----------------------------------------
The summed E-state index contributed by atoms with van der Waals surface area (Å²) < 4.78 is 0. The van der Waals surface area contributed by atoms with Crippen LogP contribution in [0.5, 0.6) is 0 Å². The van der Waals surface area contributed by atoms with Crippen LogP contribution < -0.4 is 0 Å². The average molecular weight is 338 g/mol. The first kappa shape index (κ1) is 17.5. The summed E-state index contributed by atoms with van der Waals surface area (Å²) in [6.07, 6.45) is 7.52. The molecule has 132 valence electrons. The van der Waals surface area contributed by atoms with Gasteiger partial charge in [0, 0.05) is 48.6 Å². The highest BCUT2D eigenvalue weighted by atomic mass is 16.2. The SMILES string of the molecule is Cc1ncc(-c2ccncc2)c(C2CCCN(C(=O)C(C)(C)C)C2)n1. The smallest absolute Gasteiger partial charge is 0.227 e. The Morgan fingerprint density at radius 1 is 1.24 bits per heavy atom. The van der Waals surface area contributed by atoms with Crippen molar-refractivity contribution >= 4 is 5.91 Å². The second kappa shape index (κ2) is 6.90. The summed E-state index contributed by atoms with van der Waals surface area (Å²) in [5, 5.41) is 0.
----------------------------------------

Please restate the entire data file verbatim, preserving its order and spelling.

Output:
The summed E-state index contributed by atoms with van der Waals surface area (Å²) < 4.78 is 0. The van der Waals surface area contributed by atoms with Crippen LogP contribution in [0.5, 0.6) is 0 Å². The van der Waals surface area contributed by atoms with Crippen LogP contribution < -0.4 is 0 Å². The average molecular weight is 338 g/mol. The first kappa shape index (κ1) is 17.5. The summed E-state index contributed by atoms with van der Waals surface area (Å²) in [6.07, 6.45) is 7.52. The molecule has 132 valence electrons. The van der Waals surface area contributed by atoms with Gasteiger partial charge in [0, 0.05) is 48.6 Å². The highest BCUT2D eigenvalue weighted by atomic mass is 16.2. The SMILES string of the molecule is Cc1ncc(-c2ccncc2)c(C2CCCN(C(=O)C(C)(C)C)C2)n1. The smallest absolute Gasteiger partial charge is 0.227 e. The Morgan fingerprint density at radius 1 is 1.24 bits per heavy atom. The van der Waals surface area contributed by atoms with Crippen molar-refractivity contribution >= 4 is 5.91 Å². The second kappa shape index (κ2) is 6.90. The summed E-state index contributed by atoms with van der Waals surface area (Å²) in [5, 5.41) is 0.